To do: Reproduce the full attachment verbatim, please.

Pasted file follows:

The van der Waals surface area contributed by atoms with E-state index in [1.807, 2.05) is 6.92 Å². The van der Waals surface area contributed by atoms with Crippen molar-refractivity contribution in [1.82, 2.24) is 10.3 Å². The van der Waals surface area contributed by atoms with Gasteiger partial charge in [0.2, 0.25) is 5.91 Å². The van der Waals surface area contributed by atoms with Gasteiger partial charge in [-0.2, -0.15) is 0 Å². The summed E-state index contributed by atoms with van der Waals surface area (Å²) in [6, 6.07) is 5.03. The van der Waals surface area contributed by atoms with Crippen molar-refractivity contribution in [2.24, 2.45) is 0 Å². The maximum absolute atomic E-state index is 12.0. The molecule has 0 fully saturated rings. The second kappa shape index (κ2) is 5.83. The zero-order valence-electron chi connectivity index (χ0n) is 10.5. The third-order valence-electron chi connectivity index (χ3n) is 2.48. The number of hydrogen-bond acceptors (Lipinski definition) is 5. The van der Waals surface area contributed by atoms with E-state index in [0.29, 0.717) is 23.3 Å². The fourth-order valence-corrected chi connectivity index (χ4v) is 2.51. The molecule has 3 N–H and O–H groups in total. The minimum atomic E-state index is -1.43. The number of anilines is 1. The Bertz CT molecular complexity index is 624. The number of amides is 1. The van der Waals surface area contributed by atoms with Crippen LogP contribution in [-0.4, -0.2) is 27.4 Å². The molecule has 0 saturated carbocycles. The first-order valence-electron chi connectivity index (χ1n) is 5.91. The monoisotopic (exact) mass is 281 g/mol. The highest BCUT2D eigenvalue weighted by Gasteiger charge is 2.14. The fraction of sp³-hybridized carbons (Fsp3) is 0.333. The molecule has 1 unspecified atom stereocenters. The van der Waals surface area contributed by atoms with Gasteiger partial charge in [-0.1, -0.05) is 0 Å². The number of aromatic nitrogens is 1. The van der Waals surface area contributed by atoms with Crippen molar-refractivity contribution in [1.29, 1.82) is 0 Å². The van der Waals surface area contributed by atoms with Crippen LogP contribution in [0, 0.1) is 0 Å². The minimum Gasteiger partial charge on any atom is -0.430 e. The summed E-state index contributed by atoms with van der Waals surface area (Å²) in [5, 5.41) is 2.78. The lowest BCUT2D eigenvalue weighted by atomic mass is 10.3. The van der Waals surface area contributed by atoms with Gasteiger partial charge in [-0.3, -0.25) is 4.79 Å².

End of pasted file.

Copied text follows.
The van der Waals surface area contributed by atoms with E-state index in [1.807, 2.05) is 6.92 Å². The van der Waals surface area contributed by atoms with Crippen molar-refractivity contribution in [1.82, 2.24) is 10.3 Å². The van der Waals surface area contributed by atoms with Gasteiger partial charge in [0.2, 0.25) is 5.91 Å². The van der Waals surface area contributed by atoms with Gasteiger partial charge in [-0.2, -0.15) is 0 Å². The summed E-state index contributed by atoms with van der Waals surface area (Å²) in [6, 6.07) is 5.03. The van der Waals surface area contributed by atoms with Crippen molar-refractivity contribution in [2.24, 2.45) is 0 Å². The maximum absolute atomic E-state index is 12.0. The molecule has 0 fully saturated rings. The second kappa shape index (κ2) is 5.83. The zero-order valence-electron chi connectivity index (χ0n) is 10.5. The third-order valence-electron chi connectivity index (χ3n) is 2.48. The number of hydrogen-bond acceptors (Lipinski definition) is 5. The van der Waals surface area contributed by atoms with E-state index in [0.29, 0.717) is 23.3 Å². The fourth-order valence-corrected chi connectivity index (χ4v) is 2.51. The molecule has 3 N–H and O–H groups in total. The minimum atomic E-state index is -1.43. The number of anilines is 1. The Bertz CT molecular complexity index is 624. The number of amides is 1. The van der Waals surface area contributed by atoms with Crippen LogP contribution in [-0.4, -0.2) is 27.4 Å². The molecule has 0 saturated carbocycles. The first-order valence-electron chi connectivity index (χ1n) is 5.91. The monoisotopic (exact) mass is 281 g/mol. The highest BCUT2D eigenvalue weighted by Gasteiger charge is 2.14. The fraction of sp³-hybridized carbons (Fsp3) is 0.333. The molecule has 1 unspecified atom stereocenters. The van der Waals surface area contributed by atoms with Gasteiger partial charge in [-0.1, -0.05) is 0 Å². The number of aromatic nitrogens is 1. The van der Waals surface area contributed by atoms with Crippen molar-refractivity contribution in [1.29, 1.82) is 0 Å². The van der Waals surface area contributed by atoms with Crippen LogP contribution in [0, 0.1) is 0 Å². The minimum Gasteiger partial charge on any atom is -0.430 e. The summed E-state index contributed by atoms with van der Waals surface area (Å²) in [5, 5.41) is 2.78. The lowest BCUT2D eigenvalue weighted by atomic mass is 10.3. The van der Waals surface area contributed by atoms with Gasteiger partial charge in [-0.3, -0.25) is 4.79 Å².